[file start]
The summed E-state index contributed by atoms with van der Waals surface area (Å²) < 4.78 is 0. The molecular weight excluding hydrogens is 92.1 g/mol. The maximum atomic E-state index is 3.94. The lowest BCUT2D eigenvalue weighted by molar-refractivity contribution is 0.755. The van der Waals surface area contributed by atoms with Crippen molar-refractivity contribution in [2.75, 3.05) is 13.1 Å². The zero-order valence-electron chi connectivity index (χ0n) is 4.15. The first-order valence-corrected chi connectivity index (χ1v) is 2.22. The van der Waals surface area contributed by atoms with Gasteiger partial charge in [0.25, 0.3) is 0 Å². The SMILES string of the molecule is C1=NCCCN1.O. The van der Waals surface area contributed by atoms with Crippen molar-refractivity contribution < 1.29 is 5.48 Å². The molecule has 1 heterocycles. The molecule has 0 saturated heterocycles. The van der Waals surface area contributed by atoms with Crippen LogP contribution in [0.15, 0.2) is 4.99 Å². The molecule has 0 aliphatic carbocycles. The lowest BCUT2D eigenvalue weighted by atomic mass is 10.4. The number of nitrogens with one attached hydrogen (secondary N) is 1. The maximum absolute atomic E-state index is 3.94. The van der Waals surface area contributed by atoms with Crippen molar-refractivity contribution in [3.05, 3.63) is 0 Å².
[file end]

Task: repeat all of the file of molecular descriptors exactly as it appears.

The summed E-state index contributed by atoms with van der Waals surface area (Å²) < 4.78 is 0. The molecular weight excluding hydrogens is 92.1 g/mol. The maximum atomic E-state index is 3.94. The lowest BCUT2D eigenvalue weighted by molar-refractivity contribution is 0.755. The van der Waals surface area contributed by atoms with Crippen molar-refractivity contribution in [2.75, 3.05) is 13.1 Å². The zero-order valence-electron chi connectivity index (χ0n) is 4.15. The first-order valence-corrected chi connectivity index (χ1v) is 2.22. The van der Waals surface area contributed by atoms with Gasteiger partial charge in [0.25, 0.3) is 0 Å². The SMILES string of the molecule is C1=NCCCN1.O. The van der Waals surface area contributed by atoms with Crippen molar-refractivity contribution < 1.29 is 5.48 Å². The molecule has 1 heterocycles. The molecule has 0 saturated heterocycles. The van der Waals surface area contributed by atoms with Crippen LogP contribution in [0.15, 0.2) is 4.99 Å². The molecule has 0 aliphatic carbocycles. The lowest BCUT2D eigenvalue weighted by atomic mass is 10.4. The number of nitrogens with one attached hydrogen (secondary N) is 1. The maximum absolute atomic E-state index is 3.94. The van der Waals surface area contributed by atoms with Crippen molar-refractivity contribution in [3.05, 3.63) is 0 Å².